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Creating printed music automatically

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1 Author(s)
G. M. Rader ; Dept. of Comput. Sci. Math. & Stat., Mesa State Coll., Grand Junction, CO, USA

Most users of notational software have little or no music copyist training, and musicianship does not guarantee notational skills. Even professional composers fail at many notational tasks if they have not had explicit copyist training. The ability to notate music has very little in common with the ability to compose or play it. Unfortunately, we do not have the rules for notating music in a prescriptive form, that is, one that a computer can use. Music copyists take years to learn them. For the most part, books present these rules in descriptive form using examples. Individual rules by themselves present little problem to notational software. It is the interaction between the rules that is so difficult to capture. The article presents a partial solution to this problem: how can users with little or no copyist training create publication-quality printed music? The solution, a program called MusicEase, applies constraints to notational information the user enters, automatically arranging graphical elements correctly. This can also speed up the notation process, since the copyist doesn't have to make as many decisions or enter as much data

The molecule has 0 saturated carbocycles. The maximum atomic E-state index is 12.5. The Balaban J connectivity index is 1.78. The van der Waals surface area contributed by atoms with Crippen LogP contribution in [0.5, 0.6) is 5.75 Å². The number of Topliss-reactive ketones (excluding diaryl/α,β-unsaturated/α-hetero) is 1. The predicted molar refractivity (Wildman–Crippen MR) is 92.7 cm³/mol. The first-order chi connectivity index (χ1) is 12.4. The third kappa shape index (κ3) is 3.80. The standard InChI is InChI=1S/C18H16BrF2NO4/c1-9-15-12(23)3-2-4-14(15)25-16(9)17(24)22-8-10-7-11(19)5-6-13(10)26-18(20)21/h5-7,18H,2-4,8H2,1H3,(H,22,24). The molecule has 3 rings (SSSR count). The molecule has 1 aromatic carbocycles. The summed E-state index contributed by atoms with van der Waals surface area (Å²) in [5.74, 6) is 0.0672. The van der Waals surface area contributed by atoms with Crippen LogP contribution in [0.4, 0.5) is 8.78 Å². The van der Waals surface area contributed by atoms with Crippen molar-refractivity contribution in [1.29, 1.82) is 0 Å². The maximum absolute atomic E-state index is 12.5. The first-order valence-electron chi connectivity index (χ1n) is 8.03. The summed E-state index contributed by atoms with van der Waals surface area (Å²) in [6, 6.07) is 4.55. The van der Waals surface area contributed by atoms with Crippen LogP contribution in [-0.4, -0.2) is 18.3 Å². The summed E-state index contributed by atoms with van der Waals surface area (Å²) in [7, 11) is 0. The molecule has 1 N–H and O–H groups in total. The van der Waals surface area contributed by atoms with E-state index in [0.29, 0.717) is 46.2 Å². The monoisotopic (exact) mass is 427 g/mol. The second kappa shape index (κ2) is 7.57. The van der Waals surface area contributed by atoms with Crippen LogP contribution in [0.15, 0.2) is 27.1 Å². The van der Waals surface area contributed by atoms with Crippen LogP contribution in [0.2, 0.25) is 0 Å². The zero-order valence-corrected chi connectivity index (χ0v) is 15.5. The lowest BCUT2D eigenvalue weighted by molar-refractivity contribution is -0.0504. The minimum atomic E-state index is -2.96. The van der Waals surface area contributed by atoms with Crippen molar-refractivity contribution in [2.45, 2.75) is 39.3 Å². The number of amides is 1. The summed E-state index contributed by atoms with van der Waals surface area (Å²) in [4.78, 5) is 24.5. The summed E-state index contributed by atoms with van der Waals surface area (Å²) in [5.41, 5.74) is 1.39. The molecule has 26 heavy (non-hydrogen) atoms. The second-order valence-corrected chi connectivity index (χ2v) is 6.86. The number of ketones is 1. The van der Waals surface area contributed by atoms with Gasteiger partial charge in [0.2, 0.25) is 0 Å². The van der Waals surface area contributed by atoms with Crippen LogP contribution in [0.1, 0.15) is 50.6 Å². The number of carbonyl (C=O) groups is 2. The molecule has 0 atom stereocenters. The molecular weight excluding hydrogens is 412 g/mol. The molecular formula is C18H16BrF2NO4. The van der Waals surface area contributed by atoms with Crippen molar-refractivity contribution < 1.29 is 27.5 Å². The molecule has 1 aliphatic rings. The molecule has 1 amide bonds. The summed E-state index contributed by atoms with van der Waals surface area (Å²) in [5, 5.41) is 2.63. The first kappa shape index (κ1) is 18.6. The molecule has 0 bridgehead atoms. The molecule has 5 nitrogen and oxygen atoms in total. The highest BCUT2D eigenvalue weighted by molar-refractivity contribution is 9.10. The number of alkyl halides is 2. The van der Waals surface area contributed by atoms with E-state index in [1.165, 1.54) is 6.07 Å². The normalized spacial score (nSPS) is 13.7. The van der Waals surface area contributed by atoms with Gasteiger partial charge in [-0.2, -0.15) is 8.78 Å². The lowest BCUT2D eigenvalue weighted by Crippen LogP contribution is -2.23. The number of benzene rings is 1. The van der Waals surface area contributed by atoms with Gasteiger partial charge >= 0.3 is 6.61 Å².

Published in:

Computer  (Volume:29 ,  Issue: 6 )